Look for money now and resiliency going forward

Municipalities at opposite ends of Route 301 are considering future approaches, urgent repairs and immediate financing as they contend with flood damage from the storms that inundated Putnam County earlier this month, hitting Philipstown particularly hard.

President Joe Biden on July 22 approved a request from Gov. Kathy Hochul for a “major disaster declaration” that will allow federal funds to flow to communities affected by flooding across upstate New York, including those in Dutchess and Putnam counties.

The declaration gives counties access to financial support, including low-interest recovery loans, for debris removal, emergency protective measures and repairs to public buildings, roads, bridges, water and wastewater treatment facilities, critical infrastructure sites, schools and parks. The funding will come primarily through the Federal Emergency Management Agency (FEMA).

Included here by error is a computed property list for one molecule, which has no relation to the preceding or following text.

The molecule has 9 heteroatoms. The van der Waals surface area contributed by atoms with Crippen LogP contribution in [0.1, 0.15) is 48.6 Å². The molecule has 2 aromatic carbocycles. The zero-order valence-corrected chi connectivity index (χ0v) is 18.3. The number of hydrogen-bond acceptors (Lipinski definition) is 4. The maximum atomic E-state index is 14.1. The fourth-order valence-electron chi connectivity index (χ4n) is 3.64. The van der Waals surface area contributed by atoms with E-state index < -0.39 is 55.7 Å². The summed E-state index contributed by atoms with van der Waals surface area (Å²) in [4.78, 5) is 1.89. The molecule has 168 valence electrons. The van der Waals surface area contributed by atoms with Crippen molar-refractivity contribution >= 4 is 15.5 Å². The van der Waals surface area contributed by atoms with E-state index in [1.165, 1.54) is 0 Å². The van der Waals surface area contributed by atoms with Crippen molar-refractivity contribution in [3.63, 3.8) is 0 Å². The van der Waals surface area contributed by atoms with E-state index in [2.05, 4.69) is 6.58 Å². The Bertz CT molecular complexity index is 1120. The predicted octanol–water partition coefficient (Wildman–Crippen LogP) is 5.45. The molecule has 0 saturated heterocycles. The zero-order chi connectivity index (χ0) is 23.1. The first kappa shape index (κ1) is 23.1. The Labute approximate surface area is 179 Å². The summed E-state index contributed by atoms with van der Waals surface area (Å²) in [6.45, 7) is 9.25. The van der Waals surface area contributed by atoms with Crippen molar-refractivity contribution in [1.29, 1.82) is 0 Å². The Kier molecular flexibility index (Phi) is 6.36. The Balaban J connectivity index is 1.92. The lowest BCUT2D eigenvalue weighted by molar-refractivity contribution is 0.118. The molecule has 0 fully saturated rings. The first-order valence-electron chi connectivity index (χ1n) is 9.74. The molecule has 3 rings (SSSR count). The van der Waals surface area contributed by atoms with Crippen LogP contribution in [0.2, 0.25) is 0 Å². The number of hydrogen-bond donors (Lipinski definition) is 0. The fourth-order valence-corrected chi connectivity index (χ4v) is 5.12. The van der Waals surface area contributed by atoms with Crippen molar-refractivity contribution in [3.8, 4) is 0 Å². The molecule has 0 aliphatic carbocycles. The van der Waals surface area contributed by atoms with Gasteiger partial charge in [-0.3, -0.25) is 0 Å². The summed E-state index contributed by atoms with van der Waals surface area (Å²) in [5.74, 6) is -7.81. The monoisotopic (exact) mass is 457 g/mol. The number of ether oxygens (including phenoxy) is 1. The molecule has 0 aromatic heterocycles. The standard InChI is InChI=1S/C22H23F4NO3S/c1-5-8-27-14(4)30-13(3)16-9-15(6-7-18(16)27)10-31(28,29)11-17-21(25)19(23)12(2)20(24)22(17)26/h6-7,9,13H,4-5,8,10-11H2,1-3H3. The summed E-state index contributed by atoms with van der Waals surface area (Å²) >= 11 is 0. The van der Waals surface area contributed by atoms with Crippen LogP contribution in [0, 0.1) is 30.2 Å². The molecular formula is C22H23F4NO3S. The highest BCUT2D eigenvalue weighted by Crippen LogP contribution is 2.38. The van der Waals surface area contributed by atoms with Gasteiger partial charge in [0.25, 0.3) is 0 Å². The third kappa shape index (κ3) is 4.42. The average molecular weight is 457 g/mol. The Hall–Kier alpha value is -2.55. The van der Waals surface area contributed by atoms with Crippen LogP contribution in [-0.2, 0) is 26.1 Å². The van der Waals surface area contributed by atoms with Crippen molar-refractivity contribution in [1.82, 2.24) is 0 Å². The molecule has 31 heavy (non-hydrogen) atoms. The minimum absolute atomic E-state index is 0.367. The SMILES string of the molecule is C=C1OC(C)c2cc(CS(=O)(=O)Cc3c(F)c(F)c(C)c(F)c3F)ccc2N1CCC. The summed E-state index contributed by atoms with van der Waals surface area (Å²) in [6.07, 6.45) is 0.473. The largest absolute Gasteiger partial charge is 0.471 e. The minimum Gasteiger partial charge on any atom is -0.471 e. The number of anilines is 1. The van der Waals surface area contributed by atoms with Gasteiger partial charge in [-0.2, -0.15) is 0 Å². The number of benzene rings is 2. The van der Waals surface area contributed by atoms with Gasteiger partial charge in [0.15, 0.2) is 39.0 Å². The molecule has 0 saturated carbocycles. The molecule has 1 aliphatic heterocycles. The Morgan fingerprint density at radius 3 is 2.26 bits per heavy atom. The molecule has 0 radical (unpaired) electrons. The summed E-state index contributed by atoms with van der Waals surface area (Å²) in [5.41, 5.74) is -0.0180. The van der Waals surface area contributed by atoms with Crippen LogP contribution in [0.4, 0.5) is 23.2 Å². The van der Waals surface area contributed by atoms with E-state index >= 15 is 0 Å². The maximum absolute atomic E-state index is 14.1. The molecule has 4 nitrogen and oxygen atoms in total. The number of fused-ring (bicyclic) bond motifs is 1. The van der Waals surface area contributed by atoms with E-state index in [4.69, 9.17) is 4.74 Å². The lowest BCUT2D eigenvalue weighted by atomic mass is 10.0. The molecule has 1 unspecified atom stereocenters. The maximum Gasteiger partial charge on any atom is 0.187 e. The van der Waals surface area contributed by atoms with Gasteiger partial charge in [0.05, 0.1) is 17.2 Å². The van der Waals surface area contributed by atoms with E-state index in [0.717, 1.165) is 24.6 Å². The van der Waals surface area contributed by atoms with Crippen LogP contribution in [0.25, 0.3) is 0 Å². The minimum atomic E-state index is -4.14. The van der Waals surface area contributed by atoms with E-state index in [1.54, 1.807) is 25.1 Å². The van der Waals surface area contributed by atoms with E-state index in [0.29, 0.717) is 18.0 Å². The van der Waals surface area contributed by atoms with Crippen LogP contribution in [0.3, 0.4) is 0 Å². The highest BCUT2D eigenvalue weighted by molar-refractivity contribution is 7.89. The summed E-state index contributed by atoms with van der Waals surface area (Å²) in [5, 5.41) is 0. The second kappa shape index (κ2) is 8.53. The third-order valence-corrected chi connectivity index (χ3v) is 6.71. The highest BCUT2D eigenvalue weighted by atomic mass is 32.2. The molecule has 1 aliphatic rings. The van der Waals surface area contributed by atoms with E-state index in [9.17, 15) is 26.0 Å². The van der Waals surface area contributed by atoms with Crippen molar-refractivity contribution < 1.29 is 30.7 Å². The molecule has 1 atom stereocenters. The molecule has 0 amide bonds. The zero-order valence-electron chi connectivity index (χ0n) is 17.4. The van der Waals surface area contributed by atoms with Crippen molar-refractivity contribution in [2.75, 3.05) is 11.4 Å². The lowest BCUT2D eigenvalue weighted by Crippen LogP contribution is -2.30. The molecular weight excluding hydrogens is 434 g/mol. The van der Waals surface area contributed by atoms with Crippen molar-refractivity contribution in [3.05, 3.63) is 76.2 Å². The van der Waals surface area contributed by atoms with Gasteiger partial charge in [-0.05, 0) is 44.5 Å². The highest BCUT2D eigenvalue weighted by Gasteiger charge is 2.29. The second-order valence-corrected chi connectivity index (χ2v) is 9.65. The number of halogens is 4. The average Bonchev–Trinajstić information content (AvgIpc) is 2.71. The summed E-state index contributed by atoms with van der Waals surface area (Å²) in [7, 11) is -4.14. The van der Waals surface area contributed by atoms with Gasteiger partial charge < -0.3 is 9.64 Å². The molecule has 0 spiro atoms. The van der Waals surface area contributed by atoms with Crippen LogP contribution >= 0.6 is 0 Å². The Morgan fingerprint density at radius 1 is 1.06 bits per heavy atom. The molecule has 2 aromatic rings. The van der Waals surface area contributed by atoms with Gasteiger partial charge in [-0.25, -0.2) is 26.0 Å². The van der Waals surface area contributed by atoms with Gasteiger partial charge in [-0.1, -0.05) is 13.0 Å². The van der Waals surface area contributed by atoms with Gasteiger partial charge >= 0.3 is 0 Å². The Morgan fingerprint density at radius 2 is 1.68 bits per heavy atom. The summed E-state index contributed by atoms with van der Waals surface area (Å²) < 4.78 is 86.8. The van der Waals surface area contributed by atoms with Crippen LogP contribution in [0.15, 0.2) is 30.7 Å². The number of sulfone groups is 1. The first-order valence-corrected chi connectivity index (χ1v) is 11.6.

New York has also engaged with the U.S. Small Business Administration to pursue low-interest recovery loans for stricken businesses, the governor said. Further assistance to individuals remains under federal review, including for people who live on private roads.

“My administration will work directly with FEMA in the coming weeks to ensure our local government partners receive the critical funding they need to begin the recovery and rebuilding process,” Hochul said in a statement.

In the same statement, Dutchess County Executive William F.X. O’Neil said that “we greatly appreciate the assistance from the state and federal government,” and Putnam County Executive Kevin Byrne said he would “like to thank President Biden for approving the federal major disaster declaration. I’d also like to thank Gov. Hochul, her staff and team at the Division of Homeland Security & Emergency Services for working jointly with our team at the Bureau of Emergency Services during the storms and recovery efforts.”